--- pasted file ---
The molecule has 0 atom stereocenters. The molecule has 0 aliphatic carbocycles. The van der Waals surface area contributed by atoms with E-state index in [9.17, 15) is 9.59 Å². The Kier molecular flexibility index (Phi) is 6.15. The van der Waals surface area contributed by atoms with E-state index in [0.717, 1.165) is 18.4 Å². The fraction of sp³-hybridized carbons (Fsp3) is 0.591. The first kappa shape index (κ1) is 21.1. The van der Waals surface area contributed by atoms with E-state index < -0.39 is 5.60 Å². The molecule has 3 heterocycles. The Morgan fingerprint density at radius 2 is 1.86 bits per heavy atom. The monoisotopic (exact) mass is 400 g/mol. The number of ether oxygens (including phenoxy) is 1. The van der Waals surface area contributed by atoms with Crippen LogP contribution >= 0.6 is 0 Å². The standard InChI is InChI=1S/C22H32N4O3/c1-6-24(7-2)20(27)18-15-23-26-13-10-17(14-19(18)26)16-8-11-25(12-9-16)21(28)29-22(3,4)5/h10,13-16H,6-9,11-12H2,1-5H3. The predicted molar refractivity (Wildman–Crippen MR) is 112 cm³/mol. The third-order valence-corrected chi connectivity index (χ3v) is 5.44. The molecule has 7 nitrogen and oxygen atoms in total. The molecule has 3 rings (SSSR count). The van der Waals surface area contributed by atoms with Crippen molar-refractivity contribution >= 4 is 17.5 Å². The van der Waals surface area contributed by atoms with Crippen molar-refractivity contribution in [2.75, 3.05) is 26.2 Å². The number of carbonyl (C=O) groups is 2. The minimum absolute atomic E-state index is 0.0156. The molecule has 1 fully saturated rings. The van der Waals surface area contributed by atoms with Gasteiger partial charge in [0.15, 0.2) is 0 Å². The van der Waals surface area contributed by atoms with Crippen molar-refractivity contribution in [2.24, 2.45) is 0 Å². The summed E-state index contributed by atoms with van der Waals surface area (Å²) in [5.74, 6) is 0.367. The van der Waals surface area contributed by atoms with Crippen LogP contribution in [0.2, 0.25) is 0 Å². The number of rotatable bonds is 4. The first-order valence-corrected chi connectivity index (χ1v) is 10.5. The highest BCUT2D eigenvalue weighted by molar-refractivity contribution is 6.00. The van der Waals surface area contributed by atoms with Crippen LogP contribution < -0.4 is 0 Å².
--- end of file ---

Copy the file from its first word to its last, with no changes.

The molecule has 0 atom stereocenters. The molecule has 0 aliphatic carbocycles. The van der Waals surface area contributed by atoms with E-state index in [9.17, 15) is 9.59 Å². The Kier molecular flexibility index (Phi) is 6.15. The van der Waals surface area contributed by atoms with E-state index in [0.717, 1.165) is 18.4 Å². The fraction of sp³-hybridized carbons (Fsp3) is 0.591. The first kappa shape index (κ1) is 21.1. The van der Waals surface area contributed by atoms with E-state index < -0.39 is 5.60 Å². The molecule has 3 heterocycles. The Morgan fingerprint density at radius 2 is 1.86 bits per heavy atom. The monoisotopic (exact) mass is 400 g/mol. The number of ether oxygens (including phenoxy) is 1. The van der Waals surface area contributed by atoms with Crippen LogP contribution >= 0.6 is 0 Å². The standard InChI is InChI=1S/C22H32N4O3/c1-6-24(7-2)20(27)18-15-23-26-13-10-17(14-19(18)26)16-8-11-25(12-9-16)21(28)29-22(3,4)5/h10,13-16H,6-9,11-12H2,1-5H3. The predicted molar refractivity (Wildman–Crippen MR) is 112 cm³/mol. The third-order valence-corrected chi connectivity index (χ3v) is 5.44. The molecule has 7 nitrogen and oxygen atoms in total. The molecule has 3 rings (SSSR count). The van der Waals surface area contributed by atoms with Crippen molar-refractivity contribution >= 4 is 17.5 Å². The van der Waals surface area contributed by atoms with Crippen molar-refractivity contribution in [2.75, 3.05) is 26.2 Å². The number of carbonyl (C=O) groups is 2. The minimum absolute atomic E-state index is 0.0156. The molecule has 1 fully saturated rings. The van der Waals surface area contributed by atoms with Gasteiger partial charge in [0.15, 0.2) is 0 Å². The van der Waals surface area contributed by atoms with Crippen molar-refractivity contribution in [2.24, 2.45) is 0 Å². The summed E-state index contributed by atoms with van der Waals surface area (Å²) in [5.74, 6) is 0.367. The van der Waals surface area contributed by atoms with Crippen LogP contribution in [0.2, 0.25) is 0 Å². The number of rotatable bonds is 4. The first-order valence-corrected chi connectivity index (χ1v) is 10.5. The highest BCUT2D eigenvalue weighted by molar-refractivity contribution is 6.00. The van der Waals surface area contributed by atoms with Crippen LogP contribution < -0.4 is 0 Å².